A gaffe in Washington is when someone inadvertently blurts out the truth.
There is a reluctance in the nation's capital, bordering on paralysis, to be politically incorrect. After six decades as a journalist, I have no hesitation in casting political correctness aside if it shades or distorts the truth.
Nidal Hasan, the U.S. Army psychiatrist who had the rank of major when he allegedly killed 13 (12 of them military) and wounded 30 at Fort Hood, Texas, in November, shouted "Allahu akhbar" (God is greatest) as weapons fired.
Hasan's online religious counselor was U.S.-born Yemeni cleric Anwar al-Awlaki, an extremist known for his pro-al-Qaida sermons, who had left the United States to "preach" from Yemen.
Intercepted e-mails between the two were forwarded to the FBI Terrorism Task Force in 2008. They determined that Hasan wasn't a threat before the shooting spree, and the e-mail messages were consistent with "medical research."
Yet Army officers who knew Hasan were aware of his radical proclivities.
The report that the U.S. Army issued in January on the Fort Hood killings didn't mention Islam, Islamist, or Islamist extremism. Ever-vigilant Islamic human rights organizations have decreed no link between Hasan, al-Qaida and Islam.
If the Rules of War had been stripped of political correctness and kept up to date, Hasan would be the modern-day equivalent of a defector to the enemy — i.e. a deserter.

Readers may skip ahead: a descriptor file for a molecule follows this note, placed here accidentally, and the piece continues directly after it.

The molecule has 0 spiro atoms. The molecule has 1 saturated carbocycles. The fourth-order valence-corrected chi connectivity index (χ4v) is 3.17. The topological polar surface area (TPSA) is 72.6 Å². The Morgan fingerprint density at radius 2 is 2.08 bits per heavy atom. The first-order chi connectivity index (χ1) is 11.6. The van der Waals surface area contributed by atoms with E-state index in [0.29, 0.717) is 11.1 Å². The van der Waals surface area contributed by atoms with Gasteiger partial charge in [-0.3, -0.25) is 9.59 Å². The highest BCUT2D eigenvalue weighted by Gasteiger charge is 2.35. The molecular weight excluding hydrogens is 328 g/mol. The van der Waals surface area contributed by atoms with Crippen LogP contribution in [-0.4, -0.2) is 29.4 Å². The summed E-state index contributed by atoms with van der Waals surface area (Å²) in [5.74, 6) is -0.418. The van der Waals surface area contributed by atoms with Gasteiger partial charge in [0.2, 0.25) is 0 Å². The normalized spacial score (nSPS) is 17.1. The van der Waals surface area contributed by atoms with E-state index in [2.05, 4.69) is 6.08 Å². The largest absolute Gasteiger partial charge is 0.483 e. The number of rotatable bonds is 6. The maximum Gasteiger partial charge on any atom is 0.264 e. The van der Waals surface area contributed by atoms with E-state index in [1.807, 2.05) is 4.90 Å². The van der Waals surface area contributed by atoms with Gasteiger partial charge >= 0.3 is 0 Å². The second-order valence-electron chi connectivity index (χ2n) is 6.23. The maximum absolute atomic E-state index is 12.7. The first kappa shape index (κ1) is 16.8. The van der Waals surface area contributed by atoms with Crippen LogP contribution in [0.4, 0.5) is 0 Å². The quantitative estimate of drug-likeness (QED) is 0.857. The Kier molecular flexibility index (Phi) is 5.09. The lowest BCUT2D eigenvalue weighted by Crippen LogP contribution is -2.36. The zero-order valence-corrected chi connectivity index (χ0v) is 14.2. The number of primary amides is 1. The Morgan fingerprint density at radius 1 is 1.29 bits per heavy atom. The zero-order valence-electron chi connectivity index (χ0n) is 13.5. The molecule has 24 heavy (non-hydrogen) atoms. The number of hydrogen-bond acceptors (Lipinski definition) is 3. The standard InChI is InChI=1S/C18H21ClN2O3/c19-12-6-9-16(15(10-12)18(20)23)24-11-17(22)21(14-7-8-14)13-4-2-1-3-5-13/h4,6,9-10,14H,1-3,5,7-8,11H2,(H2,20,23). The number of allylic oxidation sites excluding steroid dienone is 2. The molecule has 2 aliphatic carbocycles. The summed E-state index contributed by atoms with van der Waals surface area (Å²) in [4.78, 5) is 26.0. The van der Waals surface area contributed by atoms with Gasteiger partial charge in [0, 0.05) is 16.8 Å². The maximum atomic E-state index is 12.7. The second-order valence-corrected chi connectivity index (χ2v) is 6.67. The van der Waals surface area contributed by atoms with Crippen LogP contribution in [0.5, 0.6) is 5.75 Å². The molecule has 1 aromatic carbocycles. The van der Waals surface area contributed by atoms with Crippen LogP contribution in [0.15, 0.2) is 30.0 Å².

Two days after the Fort Hood shootings, Awlaki's website praised him as a "hero." And on March 19, Awlaki called on American Muslims to take up jihad against the United States. And the alleged Christmas Day bomber Farouk Abdulmutallab told federal investigators it was Awlaki who directed him to carry out the attack, foiled by an alert passenger as the Northwest flight from Amsterdam descended for a landing in Detroit.
One of Awlaki's blog postings said, "I pray that Allah destroys America and all its allies and the day that happens and I assure you it will and sooner than you think, I will be very pleased."
Vicki Divoll, a former CIA lawyer who now teaches at the U.S. Naval Academy, wants to extend constitutional protections to the American-born al-Qaida cleric, who also had links to the alleged would-be Times Square bomber. The cleric was far from a combat zone, she argues.
As prominent counter-terrorist strategic expert Richard Shultz, director of the International Security Studies Program at Tufts' Fletcher School, puts it: "Yemen is part of the combat zone in this irregular war. And that battlefield is now extended to Times Square. But nine years into this fight and we still have U.S. government officials who have not yet figured that out. And who identify al-Awlaki as an alleged affiliate with a Yemeni branch of al-Qaida. Even a casual visitor to his Web site would have drawn the obvious conclusion that this guy is part of al-Qaida's strategic communications and information operations apparatus."